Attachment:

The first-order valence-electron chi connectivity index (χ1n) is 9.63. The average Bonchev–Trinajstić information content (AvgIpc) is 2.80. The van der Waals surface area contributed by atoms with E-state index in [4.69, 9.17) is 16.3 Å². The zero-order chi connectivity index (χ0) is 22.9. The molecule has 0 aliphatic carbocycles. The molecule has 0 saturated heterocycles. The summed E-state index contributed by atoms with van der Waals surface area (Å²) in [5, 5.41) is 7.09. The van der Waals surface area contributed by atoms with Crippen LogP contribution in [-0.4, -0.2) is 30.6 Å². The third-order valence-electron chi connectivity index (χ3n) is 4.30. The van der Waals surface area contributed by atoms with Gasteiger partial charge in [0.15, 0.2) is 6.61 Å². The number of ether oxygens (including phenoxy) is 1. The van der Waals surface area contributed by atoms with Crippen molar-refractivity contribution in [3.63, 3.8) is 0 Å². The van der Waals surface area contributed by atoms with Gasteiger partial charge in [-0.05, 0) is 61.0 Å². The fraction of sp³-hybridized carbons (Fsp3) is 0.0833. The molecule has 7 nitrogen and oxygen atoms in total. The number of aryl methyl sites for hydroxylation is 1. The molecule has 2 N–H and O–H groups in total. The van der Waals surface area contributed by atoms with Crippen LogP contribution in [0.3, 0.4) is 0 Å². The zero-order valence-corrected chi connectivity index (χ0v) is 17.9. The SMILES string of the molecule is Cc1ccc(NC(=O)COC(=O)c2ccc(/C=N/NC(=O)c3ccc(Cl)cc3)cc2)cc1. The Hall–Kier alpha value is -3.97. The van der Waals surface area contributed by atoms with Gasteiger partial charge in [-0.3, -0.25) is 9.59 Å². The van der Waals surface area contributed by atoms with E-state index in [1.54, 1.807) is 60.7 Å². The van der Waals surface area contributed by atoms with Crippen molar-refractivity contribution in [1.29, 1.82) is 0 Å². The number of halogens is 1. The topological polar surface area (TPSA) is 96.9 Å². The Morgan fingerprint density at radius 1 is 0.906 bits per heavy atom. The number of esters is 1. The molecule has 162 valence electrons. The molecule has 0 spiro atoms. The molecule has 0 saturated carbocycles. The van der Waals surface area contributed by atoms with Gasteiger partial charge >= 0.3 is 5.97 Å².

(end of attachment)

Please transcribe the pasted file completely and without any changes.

The first-order valence-electron chi connectivity index (χ1n) is 9.63. The average Bonchev–Trinajstić information content (AvgIpc) is 2.80. The van der Waals surface area contributed by atoms with E-state index in [4.69, 9.17) is 16.3 Å². The zero-order chi connectivity index (χ0) is 22.9. The molecule has 0 aliphatic carbocycles. The molecule has 0 saturated heterocycles. The summed E-state index contributed by atoms with van der Waals surface area (Å²) in [5, 5.41) is 7.09. The van der Waals surface area contributed by atoms with Crippen LogP contribution in [-0.4, -0.2) is 30.6 Å². The third-order valence-electron chi connectivity index (χ3n) is 4.30. The van der Waals surface area contributed by atoms with Gasteiger partial charge in [0.15, 0.2) is 6.61 Å². The number of ether oxygens (including phenoxy) is 1. The van der Waals surface area contributed by atoms with Crippen molar-refractivity contribution in [3.63, 3.8) is 0 Å². The van der Waals surface area contributed by atoms with Gasteiger partial charge in [-0.05, 0) is 61.0 Å². The fraction of sp³-hybridized carbons (Fsp3) is 0.0833. The molecule has 7 nitrogen and oxygen atoms in total. The number of aryl methyl sites for hydroxylation is 1. The molecule has 2 N–H and O–H groups in total. The van der Waals surface area contributed by atoms with Crippen LogP contribution in [0.3, 0.4) is 0 Å². The zero-order valence-corrected chi connectivity index (χ0v) is 17.9. The SMILES string of the molecule is Cc1ccc(NC(=O)COC(=O)c2ccc(/C=N/NC(=O)c3ccc(Cl)cc3)cc2)cc1. The Hall–Kier alpha value is -3.97. The van der Waals surface area contributed by atoms with Gasteiger partial charge in [-0.3, -0.25) is 9.59 Å². The van der Waals surface area contributed by atoms with E-state index in [1.54, 1.807) is 60.7 Å². The van der Waals surface area contributed by atoms with Crippen molar-refractivity contribution in [1.29, 1.82) is 0 Å². The number of halogens is 1. The topological polar surface area (TPSA) is 96.9 Å². The Morgan fingerprint density at radius 1 is 0.906 bits per heavy atom. The number of esters is 1. The molecule has 162 valence electrons. The molecule has 0 spiro atoms. The molecule has 0 saturated carbocycles. The van der Waals surface area contributed by atoms with Gasteiger partial charge >= 0.3 is 5.97 Å².